Former Maine Red Claws player R.J. Hunter, now with the Rio Grande Valley Vipers, drives to the hoop in the fourth quarter against the Red Claws. Hunter lit up his former teammates with 40 points in a 118-110 victory at the Portland Expo in Portland. (Rich Obrey/NBAE via Getty Images)
PORTLAND — Former Maine Red Claw RJ Hunter returned to Portland to face his former squad Saturday, and he felt right at home.
Seven 3-pointers and 40 points later, Hunter and the Vipers defeated the Red Claws for their 10th straight win, 118-110.
This, despite a record performance from Andrew White and Maine. White hit nine treys of his own and the Red Claws hoisted a franchise-record 56 attempts from beyond the arc.
“(White) got me going,” Hunter said. “I was like, ‘Dang, he’s making a lot of shots, making it look easy.’ I was just motivated to make more shots.”
Hunter, a 40 percent 3-point shooter on the year in the G League, drilled one of his seven at the third quarter buzzer to bring the Vipers within one point in a game during which Maine led most of the time.
After the break, Hunter picked up where he left off and hit his seventh 3 to give Rio Grande its first lead since early in the first.
Hunter was excited to be back.
“Not to state the obvious, but it was cool to be back,” Hunter said. “I was just locked in and wasn’t worried about anything else. I think (White) played with a chip tonight, too.”
Maine head coach Brandon Bailey offered no comment on Hunter after the game.
A few possessions after lifting the visitors into the lead, Hunter scored on a fast-break dunk on which he was fouled. The forward made the free throw to put Rio Grande up by five before heading to the bench. Guard Monte Morris scored a couple of buckets to extend the Vipers’ lead before White started to get going again.
White hit his ninth 3-pointer of the game after a pair of free throws to pull Maine back within seven, but it was too little, too late. The Red Claws started to miss shots that were falling earlier, and Rio Grande took advantage.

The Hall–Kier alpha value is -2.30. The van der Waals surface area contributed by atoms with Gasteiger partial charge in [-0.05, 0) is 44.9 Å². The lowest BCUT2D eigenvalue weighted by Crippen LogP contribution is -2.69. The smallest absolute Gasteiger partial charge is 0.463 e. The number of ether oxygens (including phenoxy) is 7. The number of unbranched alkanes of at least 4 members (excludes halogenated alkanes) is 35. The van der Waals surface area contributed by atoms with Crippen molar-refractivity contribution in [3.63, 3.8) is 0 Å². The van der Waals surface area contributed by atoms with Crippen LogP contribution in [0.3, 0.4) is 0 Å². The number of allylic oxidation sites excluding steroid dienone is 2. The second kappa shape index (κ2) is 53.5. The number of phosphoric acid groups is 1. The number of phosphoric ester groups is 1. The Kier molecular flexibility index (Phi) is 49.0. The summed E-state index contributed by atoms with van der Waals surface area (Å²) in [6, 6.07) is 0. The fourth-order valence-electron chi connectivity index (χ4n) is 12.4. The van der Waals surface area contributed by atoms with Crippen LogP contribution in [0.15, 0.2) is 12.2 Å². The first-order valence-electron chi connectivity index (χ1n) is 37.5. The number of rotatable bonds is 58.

“It’s exactly what happens to us every single time,” Bailey said. “We’re not going be as good as we can be or as we want to be if we don’t stay focused and lock in for a full 48 minutes. We move the ball and share the ball and good things happen for us… Once our offense gets a little stagnant we stop moving the ball and getting good shots.”
In the first quarter, Maine came out red-hot — especially White, who hit his first six shots, all 3s.
“I’ve had a handful of starts like that in my basketball career but I always try to be efficient and play the game the right way,” White said. “When my teammates give me open looks I’m going to knock them down and they have faith in me.”
Maine was distributing the ball well in the first quarter and White’s 16 points were enough to earn a seven point lead.
Hunter heated up in the second, scoring 11 points, but Maine held a ten point halftime lead.
In the third, Hunter locked in. A couple minutes into the second half, Rio Grande found itself in a 13 point hole. The former Red Claw scored seven during a 13-2 run, scoring from three, from in close and the charity stripe.
“That, like that, I haven’t been like that since college,” Hunter said.”
White hit two 3s in the third, finishing with 38, and Jabari Bird added seven points, but Maine’s attack couldn’t stave off Rio Grande, who handed Maine its 16th loss in 17 matchups between the teams all-time.
Devin Williams (41) of the Maine Red Claws looks to pass against the Rio Grande Valley Vipers on Saturday at the Portland Expo. (Rich Obrey/NBAE via Getty Images)